Eighteen third graders moseyed back to their seats, their eyes darting this way and that, each one still hoping to find Nancy’s tiny moccasins. Corrine looked straight ahead on the way back to her seat.
“It appears Nancy’s trinket has gone missing,” Mrs. Teasdale said. “I don’t like to think one of you would take something that wasn’t yours. Nancy’s grandmother gave her that trinket.”
A sob escaped from Nancy. Corrine looked at her. Tears trickled down Nancy’s daintily-freckled face. Maybe she does need those moccasins. She hadn’t anticipated Nancy would care about something so small when she had so much.
“I’m going to wait until 2:30,” Mrs. Teasdale said, “and if Nancy’s trinket isn’t back, I’m going to search desks and pockets.”
Corrine looked at the teacher who scanned the room meeting each student’s eye. The teacher stared at her longer than anyone else. Corrine looked down. Her cheeks burned red, highlighting the large clumsy freckles splattered across her face. I want those moccasins, she thought.
“Get back to work, class,” Mrs. Teasdale said. Nancy picked up her pencil; it quivered in her hand. Corrine picked up her book and pretended to read. She worked on an exit plan.
At lunchtime Mrs. Teasdale lined the students up in the hall. She marched them to the lunchroom, watching them with a keen eye. Corrine saw Mrs. Teasdale whisper furtively with the playground monitor, who turned her bird-like face and gawked at Corrine.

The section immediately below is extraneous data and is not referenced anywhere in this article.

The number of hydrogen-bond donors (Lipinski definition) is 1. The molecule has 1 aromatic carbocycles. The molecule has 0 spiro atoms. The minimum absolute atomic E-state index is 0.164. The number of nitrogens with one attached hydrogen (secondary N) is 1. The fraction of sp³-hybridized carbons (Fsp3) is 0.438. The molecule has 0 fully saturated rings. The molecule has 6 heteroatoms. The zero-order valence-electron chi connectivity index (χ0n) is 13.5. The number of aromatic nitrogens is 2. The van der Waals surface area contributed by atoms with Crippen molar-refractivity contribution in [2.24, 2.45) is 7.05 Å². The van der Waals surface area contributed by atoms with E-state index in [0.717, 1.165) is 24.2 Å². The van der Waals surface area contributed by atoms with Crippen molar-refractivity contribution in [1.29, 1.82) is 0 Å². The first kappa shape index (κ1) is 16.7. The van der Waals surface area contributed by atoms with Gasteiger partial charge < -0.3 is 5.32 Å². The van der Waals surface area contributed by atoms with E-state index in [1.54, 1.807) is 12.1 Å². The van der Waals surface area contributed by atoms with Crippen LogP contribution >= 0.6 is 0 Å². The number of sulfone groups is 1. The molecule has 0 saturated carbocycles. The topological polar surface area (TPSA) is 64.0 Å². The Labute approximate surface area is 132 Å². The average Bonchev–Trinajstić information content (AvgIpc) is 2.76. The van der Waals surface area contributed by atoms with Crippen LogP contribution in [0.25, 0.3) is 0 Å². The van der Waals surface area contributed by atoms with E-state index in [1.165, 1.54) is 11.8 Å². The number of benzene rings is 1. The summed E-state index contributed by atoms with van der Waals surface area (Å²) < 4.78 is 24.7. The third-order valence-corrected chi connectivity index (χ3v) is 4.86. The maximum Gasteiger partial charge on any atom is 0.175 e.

Sitting alone, Corrine ate her peanut butter sandwich and apple. No sense going hungry just because she was holding stolen goods. She didn’t know what kind of supper would be waiting that night. She watched Nancy open her Barbie lunch box. Nancy nibbled on her sandwich and put it back. She ate a section of her peeled orange and put it back. She picked up a package of Twinkies but put it back. She’s really upset about those tiny moccasins, Corrine thought. She put her empty baggie and apple core inside her brown paper bag and considered asking Nancy for her Twinkies. Well, maybe the moccasins are enough.
At recess Nancy didn’t play. She sat on the edge of a large concrete planter. Girls from their class sat next to her or stood in front of her. Corrine stood behind some of the girls. It was important to appear sympathetic, but she kept turning to watch the boys play kickball. When the bell rang, Nancy rose and, flanked by girls on each side, she walked back into the school. Corrine tagged along.
When she entered the classroom, Nancy started to cry again. Girls rushed to her side, but Mrs. Teasdale cut them short, “Children, take your seats.”
Such drama, Corrine thought.
“I’d really hoped when we returned from lunch, Nancy’s trinket would be on the back counter,” Mrs. Teasdale said.
Hope in one hand and spit in the other and see which one fills up first, Corrine thought, modifying and censoring one of her father’s favorite sayings.
“How would one of you feel if someone took a present your grandmother gave you?” Mrs. Teasdale said. Her eyes bore down on Corrine.